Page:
Early HIV treatment and survival over six years of observation in the ANRS 12249 Treatment as Prevention Trial
Kathy Baisley, Joanna Orne-Gliemann, Joseph Larmarange, Mélanie Plazy, Dami Collier, Jaco Dreyer, Thobeka Mngomezulu, Kobus Herbst, Willem Hanekom, Francois Dabis, Mark J. Siedner, Collins Iwuji
Population-based universal test and treat (UTT) trials have shown an impact on population-level virological suppression. We followed the ANRS 12249 TasP trial population for 6 years to determine whether the intervention had longer-term survival benefits.
The TasP trial was a cluster-randomized trial in South Africa from 2012 to 2016. All households were offered 6-monthly home-based HIV testing. Immediate antiretroviral therapy (ART) was offered through trial clinics to all people living with HIV (PLHIV) in intervention clusters and according to national guidelines in control clusters. After the trial, individuals attending the trial clinics were transferred to the public ART programme. Deaths were ascertained through annual demographic surveillance. Random-effects Poisson regression was used to estimate the effect of trial arm on mortality among (i) all PLHIV; (ii) PLHIV aware of their status and not on ART at trial entry; and (iii) PHLIV who started ART during the trial.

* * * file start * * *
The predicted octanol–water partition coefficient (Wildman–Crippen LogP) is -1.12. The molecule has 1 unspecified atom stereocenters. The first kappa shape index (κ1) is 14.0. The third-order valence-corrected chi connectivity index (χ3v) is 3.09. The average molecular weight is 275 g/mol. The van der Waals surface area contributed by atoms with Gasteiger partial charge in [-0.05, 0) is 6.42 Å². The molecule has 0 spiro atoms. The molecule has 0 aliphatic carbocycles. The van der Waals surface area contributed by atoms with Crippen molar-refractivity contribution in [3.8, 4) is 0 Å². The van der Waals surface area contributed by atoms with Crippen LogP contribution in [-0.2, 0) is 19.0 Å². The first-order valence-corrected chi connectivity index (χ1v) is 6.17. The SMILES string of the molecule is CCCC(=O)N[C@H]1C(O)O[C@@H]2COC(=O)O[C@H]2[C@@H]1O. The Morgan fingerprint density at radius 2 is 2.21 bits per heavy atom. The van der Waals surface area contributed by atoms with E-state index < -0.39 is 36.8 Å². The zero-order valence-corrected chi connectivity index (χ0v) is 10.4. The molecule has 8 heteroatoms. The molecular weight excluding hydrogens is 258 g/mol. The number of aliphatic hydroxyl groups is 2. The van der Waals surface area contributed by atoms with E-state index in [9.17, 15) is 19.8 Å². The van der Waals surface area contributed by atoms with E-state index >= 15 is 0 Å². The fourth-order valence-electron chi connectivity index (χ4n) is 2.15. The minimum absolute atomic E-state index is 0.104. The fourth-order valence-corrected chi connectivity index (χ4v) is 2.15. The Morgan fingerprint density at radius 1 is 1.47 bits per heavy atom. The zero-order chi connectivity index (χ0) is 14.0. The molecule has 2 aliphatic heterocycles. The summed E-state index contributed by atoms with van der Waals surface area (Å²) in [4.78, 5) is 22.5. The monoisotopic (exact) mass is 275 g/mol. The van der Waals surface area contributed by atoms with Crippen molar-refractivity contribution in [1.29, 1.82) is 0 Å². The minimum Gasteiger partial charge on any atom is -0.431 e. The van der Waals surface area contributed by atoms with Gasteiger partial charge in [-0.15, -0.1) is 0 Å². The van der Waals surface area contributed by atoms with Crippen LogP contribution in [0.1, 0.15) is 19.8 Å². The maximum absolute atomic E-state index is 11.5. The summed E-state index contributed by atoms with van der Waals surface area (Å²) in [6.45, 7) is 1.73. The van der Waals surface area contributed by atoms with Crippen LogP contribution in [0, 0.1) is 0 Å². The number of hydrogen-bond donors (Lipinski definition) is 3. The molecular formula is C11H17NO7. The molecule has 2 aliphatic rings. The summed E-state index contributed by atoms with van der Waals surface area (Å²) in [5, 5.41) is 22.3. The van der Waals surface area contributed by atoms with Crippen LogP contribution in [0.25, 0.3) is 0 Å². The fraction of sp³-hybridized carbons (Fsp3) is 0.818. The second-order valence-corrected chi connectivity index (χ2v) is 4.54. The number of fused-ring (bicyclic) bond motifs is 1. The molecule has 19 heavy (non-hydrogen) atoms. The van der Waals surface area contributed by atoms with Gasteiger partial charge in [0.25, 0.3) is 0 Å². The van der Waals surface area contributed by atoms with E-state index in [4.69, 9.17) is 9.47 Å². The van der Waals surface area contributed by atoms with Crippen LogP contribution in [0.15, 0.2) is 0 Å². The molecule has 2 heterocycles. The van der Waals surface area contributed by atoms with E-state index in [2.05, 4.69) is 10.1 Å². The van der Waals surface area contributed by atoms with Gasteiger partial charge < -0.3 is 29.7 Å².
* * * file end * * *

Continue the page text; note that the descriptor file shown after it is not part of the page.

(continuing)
Mortality rates among PLHIV were 9.3/1000 and 10.4/1000 person-years in the control and intervention arms, respectively. There was no evidence that the intervention decreased mortality among all PLHIV [adjusted rate ratio (aRR) = 1.10, 95% confidence interval (CI) = 0.85–1.43, p = 0.46] or among PLHIV who were aware of their status but not on ART. Among individuals who initiated ART, the intervention decreased mortality during the trial (aRR = 0.49, 95% CI = 0.28–0.85, p = 0.01), but not after the trial ended.
The ‘treat all’ strategy reduced mortality among individuals who started ART but not among all PLHIV. To achieve maximum benefit of immediate ART, barriers to ART uptake and retention in care need to be addressed.